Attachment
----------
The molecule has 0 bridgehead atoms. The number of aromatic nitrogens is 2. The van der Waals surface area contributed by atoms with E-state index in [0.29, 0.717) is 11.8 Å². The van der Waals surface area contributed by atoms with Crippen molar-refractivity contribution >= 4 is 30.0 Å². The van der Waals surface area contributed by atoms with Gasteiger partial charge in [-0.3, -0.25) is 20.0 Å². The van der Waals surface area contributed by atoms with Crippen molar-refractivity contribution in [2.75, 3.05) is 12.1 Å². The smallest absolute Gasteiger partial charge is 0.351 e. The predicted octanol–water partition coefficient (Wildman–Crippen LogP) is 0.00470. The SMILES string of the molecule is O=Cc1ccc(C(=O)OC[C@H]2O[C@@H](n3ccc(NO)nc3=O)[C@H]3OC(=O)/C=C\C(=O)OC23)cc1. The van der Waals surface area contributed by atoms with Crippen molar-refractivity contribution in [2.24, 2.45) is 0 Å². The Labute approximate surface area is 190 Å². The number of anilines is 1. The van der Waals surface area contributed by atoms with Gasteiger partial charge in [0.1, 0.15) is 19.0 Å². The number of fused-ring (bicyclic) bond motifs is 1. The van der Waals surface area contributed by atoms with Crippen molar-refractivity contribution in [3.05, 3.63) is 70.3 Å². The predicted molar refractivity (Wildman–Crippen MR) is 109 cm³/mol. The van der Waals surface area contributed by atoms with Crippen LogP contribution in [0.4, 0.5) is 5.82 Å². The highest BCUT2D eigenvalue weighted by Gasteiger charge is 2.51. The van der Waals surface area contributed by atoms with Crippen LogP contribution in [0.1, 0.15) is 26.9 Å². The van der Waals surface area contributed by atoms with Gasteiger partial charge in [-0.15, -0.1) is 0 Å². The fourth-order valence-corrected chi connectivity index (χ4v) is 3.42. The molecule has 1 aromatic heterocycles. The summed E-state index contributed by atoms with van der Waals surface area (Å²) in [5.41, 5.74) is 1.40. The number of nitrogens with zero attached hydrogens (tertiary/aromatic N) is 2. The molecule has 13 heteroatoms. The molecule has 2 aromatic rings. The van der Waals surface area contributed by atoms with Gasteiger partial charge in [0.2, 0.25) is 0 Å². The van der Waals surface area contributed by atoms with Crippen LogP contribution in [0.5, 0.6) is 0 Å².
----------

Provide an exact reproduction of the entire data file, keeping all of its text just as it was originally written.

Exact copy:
The molecule has 0 bridgehead atoms. The number of aromatic nitrogens is 2. The van der Waals surface area contributed by atoms with E-state index in [0.29, 0.717) is 11.8 Å². The van der Waals surface area contributed by atoms with Crippen molar-refractivity contribution >= 4 is 30.0 Å². The van der Waals surface area contributed by atoms with Gasteiger partial charge in [-0.3, -0.25) is 20.0 Å². The van der Waals surface area contributed by atoms with Crippen molar-refractivity contribution in [2.75, 3.05) is 12.1 Å². The smallest absolute Gasteiger partial charge is 0.351 e. The predicted octanol–water partition coefficient (Wildman–Crippen LogP) is 0.00470. The SMILES string of the molecule is O=Cc1ccc(C(=O)OC[C@H]2O[C@@H](n3ccc(NO)nc3=O)[C@H]3OC(=O)/C=C\C(=O)OC23)cc1. The van der Waals surface area contributed by atoms with Crippen molar-refractivity contribution in [2.24, 2.45) is 0 Å². The Labute approximate surface area is 190 Å². The number of anilines is 1. The van der Waals surface area contributed by atoms with Gasteiger partial charge in [0.1, 0.15) is 19.0 Å². The number of fused-ring (bicyclic) bond motifs is 1. The van der Waals surface area contributed by atoms with Crippen molar-refractivity contribution in [3.05, 3.63) is 70.3 Å². The predicted molar refractivity (Wildman–Crippen MR) is 109 cm³/mol. The van der Waals surface area contributed by atoms with Crippen LogP contribution in [0.4, 0.5) is 5.82 Å². The highest BCUT2D eigenvalue weighted by Gasteiger charge is 2.51. The van der Waals surface area contributed by atoms with Crippen LogP contribution in [0.1, 0.15) is 26.9 Å². The van der Waals surface area contributed by atoms with Gasteiger partial charge in [-0.15, -0.1) is 0 Å². The fourth-order valence-corrected chi connectivity index (χ4v) is 3.42. The molecule has 1 aromatic heterocycles. The summed E-state index contributed by atoms with van der Waals surface area (Å²) in [5.41, 5.74) is 1.40. The number of nitrogens with zero attached hydrogens (tertiary/aromatic N) is 2. The molecule has 13 heteroatoms. The molecule has 2 aromatic rings. The van der Waals surface area contributed by atoms with Gasteiger partial charge in [0.2, 0.25) is 0 Å². The van der Waals surface area contributed by atoms with Crippen LogP contribution in [0.5, 0.6) is 0 Å².